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1 September 1996 Predicting the rate of spread of introduced animals and plants
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This paper includes an estimate of what we need to know for predicting the spreading rates of introduced animal and plant species. The models although catching the principal aspects of the spreading process, still prove to be too simple. Yet even in their initial state of development, they require an amount of biological and environmental information that cannot be reasonably supplied. However, as such, they can indicate the kind of information needed to make statistical prediction reliable. These models also indicate the limits of prediction beyond which extrapolations from simpler models should not be made. It thus appears that the limits of prediction are very restrictive about the fate of species accidentally or deliberately introduced into an area.

In this paper, I discuss a model describing the rate of invasion of animal species, together with a couple of its recent extensions. Under certain conditions, this model can also be applied to plant species. Because these models are mathematically analytical, and because they contain only biologically interpretable and measurable parameters, they can show the limitations to predictions. The limitations are not so much set by the complexity of the mathematics involved, as by the possibility of requiring the biological information needed for estimating the values the parameters take. These values are partly intrinsic to the species and partly the result of the response of species to the intensities of environmental variables. The part intrinsic to the species implies that it is not possible to generalise results obtained in one species to any other species. The ecologically determined part of the species' response means that we cannot generalise the result obtained under one set of environmental conditions to another set, even within the same species.

On top of this, the models show that the rate of spread is also conditioned by the spatial characteristics of the environment.

Ecologists are used to thinking in terms of sets of interacting factors, species and processes, forming dynamic systems. The present paper fits this tradition. However, it applies this attitude to the autecology of single species, instead of to sets of species, i.e. communities. The analytical models discussed here can only be formulated for single-species processes, not for those within cotnmunities. The risk incurred to other, native species by introducing a species cannot be calculated from analytical models.

Two statistical rules

In connection with predicting invasion rates statistically, there are two topics of research interest: 1) the search for intrinsic properties of species distinguishing them from other non-invader species, and 2) the search for rules expressing the risk of a species becoming a harmful invader once introduced into a foreign area.

The search for intrinsic properties making a species an invader as distinguished from those of non-invaders has failed. There are neither species intrinsically determined to be invaders, nor intrinsic non-invaders. This search was for properties related to fast reproduction and rapid dispersal (e.g. Baker 1965, 1974, Ehrendorfer 1965). Fast reproduction can be accomplished, for instance, by great numbers of seeds or eggs being produced per plant or per female animal. Reproduction can also be non-generative, such as by the ease of growing out as a new plant from branches or from rhizomes broken up with plowing or with the removal of the ‘exotic weed’, or by parthenogenesis in e.g. aphids. Rapid dispersal can be accomplished in several ways due to the morphology of the propagules (e.g. winged seeds, planktonic larvae, rapid flight of nomadic animals, human transport by tractors, ship, cargo, or through connecting rivers or lakes by digging canals). Another type of properties could have been ecological: ruderals as a group might more likely contain invaders than, say, forest species (e.g. Grime 1986, Simberloff 1981) yet other ones would be genetical (Gray 1986) or geographical (e.g. Rejmanek 1995).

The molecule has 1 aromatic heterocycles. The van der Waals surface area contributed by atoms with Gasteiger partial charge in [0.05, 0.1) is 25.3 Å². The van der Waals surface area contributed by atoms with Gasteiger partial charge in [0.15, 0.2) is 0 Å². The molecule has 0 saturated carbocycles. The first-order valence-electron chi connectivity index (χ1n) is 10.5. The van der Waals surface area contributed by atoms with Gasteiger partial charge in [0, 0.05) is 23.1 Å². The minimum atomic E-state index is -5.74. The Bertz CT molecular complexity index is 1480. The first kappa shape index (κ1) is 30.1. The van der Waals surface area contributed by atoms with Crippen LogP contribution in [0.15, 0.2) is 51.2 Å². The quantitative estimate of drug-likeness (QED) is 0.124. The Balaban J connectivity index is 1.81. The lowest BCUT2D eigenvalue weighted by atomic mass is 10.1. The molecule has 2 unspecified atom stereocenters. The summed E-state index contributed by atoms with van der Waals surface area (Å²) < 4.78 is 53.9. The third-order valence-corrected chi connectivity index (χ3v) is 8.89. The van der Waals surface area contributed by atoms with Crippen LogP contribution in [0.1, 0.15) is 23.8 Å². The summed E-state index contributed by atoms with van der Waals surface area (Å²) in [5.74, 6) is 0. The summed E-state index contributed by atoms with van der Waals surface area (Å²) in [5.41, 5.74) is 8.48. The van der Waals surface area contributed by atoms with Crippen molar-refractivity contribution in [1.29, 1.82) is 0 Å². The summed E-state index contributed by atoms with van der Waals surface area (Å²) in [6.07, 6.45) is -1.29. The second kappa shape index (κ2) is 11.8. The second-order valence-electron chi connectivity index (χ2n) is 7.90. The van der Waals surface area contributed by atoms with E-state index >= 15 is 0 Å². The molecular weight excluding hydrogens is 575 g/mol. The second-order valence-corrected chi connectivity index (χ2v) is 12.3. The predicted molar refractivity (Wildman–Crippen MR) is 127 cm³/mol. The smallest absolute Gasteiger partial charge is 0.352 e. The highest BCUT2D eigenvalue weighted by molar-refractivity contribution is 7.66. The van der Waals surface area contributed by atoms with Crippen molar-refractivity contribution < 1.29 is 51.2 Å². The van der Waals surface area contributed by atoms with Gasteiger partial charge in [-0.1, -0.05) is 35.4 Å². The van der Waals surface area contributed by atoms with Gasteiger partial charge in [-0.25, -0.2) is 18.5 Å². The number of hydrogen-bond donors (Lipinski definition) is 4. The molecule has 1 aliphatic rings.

These studies pose several difficulties. Some invaders, weeds or pests may indeed have a high reproductive potential, but others produce only a few seeds or eggs (the collared dove Streptopelia decaocto lays only two eggs per clutch) in their life time. Furthermore, a high reproductive potential also occurs within the ‘group’ of non-invaders, such as mushrooms, the herring Clupea harengus or the cod Gadus callarias. Moreover, in part of their range, a species with a high reproductive potential can be a noxious weed, whereas in another part nearby, it fails to reproduce because the seeds do not germinate. Rhododendron ponticum, for example, is a very aggressive weed in Britain, but in continental Europe its seeds fail to germinate.

Obviously, a combination of traits could also distinguish invaders from non-invaders, in one species one set of traits being distinctive and in another species another set. As it is not known beforehand which set applies to which species, this approach does not give predictive results either.

Thus, for both statistical and methodological reasons, this statistical approach fails to work. We cannot tell conclusively from the intrinsic properties of a species whether or not it might develop as a noxious weed or pest once it is introduced. Indeed, we cannot even tell whether it will settle at all, as it appears from deliberate introductions in biological control (e.g. Simberloff 1986).